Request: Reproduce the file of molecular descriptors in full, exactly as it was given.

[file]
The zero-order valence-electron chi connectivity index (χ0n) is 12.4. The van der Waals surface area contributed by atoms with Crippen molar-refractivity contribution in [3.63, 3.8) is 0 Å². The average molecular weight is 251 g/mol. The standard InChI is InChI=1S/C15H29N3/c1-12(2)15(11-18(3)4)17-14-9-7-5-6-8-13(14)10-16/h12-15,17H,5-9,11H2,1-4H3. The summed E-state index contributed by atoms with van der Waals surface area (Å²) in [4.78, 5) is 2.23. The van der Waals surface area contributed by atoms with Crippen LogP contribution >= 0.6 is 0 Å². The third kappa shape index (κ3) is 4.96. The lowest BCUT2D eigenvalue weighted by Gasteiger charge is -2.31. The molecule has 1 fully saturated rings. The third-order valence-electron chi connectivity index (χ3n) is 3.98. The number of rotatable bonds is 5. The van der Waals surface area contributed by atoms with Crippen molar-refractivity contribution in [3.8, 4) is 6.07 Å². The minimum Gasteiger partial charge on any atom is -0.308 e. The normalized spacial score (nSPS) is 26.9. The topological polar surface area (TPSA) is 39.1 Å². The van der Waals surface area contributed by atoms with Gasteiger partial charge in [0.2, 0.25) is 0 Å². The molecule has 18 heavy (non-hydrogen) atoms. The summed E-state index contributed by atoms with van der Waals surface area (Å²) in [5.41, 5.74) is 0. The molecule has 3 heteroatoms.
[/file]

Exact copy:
The zero-order valence-electron chi connectivity index (χ0n) is 12.4. The van der Waals surface area contributed by atoms with Crippen molar-refractivity contribution in [3.63, 3.8) is 0 Å². The average molecular weight is 251 g/mol. The standard InChI is InChI=1S/C15H29N3/c1-12(2)15(11-18(3)4)17-14-9-7-5-6-8-13(14)10-16/h12-15,17H,5-9,11H2,1-4H3. The summed E-state index contributed by atoms with van der Waals surface area (Å²) in [4.78, 5) is 2.23. The van der Waals surface area contributed by atoms with Crippen LogP contribution >= 0.6 is 0 Å². The third kappa shape index (κ3) is 4.96. The lowest BCUT2D eigenvalue weighted by Gasteiger charge is -2.31. The molecule has 1 fully saturated rings. The third-order valence-electron chi connectivity index (χ3n) is 3.98. The number of rotatable bonds is 5. The van der Waals surface area contributed by atoms with Crippen molar-refractivity contribution in [3.8, 4) is 6.07 Å². The minimum Gasteiger partial charge on any atom is -0.308 e. The normalized spacial score (nSPS) is 26.9. The topological polar surface area (TPSA) is 39.1 Å². The van der Waals surface area contributed by atoms with Gasteiger partial charge in [0.2, 0.25) is 0 Å². The molecule has 18 heavy (non-hydrogen) atoms. The summed E-state index contributed by atoms with van der Waals surface area (Å²) in [5.41, 5.74) is 0. The molecule has 3 heteroatoms.